In standing poses where the knee is bent, correctly aligning the knee is especially important because the knee joint is bearing weight. In poses where the hips are facing forward, the body finds a safe alignment fairly naturally, just as it does every day when we walk or run. However, in poses such as Warrior II and extended angle pose (and Warrior I to a lesser extent), we put the body in an un-natural stance, with the pelvis facing sideways and the front foot facing forwards. When we then bend the knee, our body often comes out of its safe alignment, for a number of different reasons (stiffness in the hips, short adductor muscles, distraction…).
You'll often hear teachers cue "bring your knee over your ankle" to try and correct for this. But we all know that bringing the knee directly over the ankle in these poses can take years of practice! Instead, don't worry about how far forward your knee is: check the alignment of your knee by thinking about lining up two straight lines. The first (in pink) is a line that goes through the middle of your foot: approximately from the base of the second toe to the middle of the heel. The second (in blue) goes from your hip socket in the middle of the upper thigh to the middle of the kneecap. When those two axes are in line, you are good to go!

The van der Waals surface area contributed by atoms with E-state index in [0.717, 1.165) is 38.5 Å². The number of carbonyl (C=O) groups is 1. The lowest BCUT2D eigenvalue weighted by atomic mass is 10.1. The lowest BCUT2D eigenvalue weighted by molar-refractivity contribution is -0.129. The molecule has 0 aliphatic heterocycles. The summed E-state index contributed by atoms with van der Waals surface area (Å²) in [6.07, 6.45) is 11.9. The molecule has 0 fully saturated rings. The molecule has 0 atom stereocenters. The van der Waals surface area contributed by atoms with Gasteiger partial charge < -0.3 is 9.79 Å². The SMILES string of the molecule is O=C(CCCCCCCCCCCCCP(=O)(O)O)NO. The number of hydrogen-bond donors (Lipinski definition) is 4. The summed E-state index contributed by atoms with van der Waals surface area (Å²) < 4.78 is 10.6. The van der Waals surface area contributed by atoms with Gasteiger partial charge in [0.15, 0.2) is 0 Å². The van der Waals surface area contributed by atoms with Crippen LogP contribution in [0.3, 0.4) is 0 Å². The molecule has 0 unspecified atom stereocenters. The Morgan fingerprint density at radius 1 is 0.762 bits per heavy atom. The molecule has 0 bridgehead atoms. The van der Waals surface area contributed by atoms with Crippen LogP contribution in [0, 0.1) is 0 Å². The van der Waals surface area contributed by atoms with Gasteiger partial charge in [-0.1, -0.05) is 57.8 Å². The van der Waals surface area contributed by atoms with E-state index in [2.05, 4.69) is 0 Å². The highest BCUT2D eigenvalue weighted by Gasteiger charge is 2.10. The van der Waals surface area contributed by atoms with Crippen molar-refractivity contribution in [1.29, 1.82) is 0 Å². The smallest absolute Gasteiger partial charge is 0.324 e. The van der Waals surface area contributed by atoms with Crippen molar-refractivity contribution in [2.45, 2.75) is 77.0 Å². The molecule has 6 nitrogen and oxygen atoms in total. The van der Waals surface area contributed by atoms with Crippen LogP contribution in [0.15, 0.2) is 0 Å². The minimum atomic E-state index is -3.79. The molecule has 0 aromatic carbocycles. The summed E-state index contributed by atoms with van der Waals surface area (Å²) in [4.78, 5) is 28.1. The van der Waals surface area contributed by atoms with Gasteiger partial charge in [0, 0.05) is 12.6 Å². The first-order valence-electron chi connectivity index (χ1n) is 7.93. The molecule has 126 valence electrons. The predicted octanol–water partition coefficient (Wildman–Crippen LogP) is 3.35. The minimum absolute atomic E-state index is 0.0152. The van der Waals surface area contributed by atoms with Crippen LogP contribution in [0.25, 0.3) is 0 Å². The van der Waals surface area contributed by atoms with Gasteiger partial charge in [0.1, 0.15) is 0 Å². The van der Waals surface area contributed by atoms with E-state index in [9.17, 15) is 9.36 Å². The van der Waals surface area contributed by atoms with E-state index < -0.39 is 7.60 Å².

The pictures below hopefully makes it pretty clear. In 1) and 2) I've shown two common mis-alignments that I often see in class, just to help illustrate the point. 3) shows what it should look like.
(PS: You usually can't see your foot from standing in Warrior II, so lean forward to check your alignment, and then straighten up again).
My cat has recently been taking a renewed interest in disdainfully watching me do yoga, so you also get a bonus of some cute little cat feet off to the side!!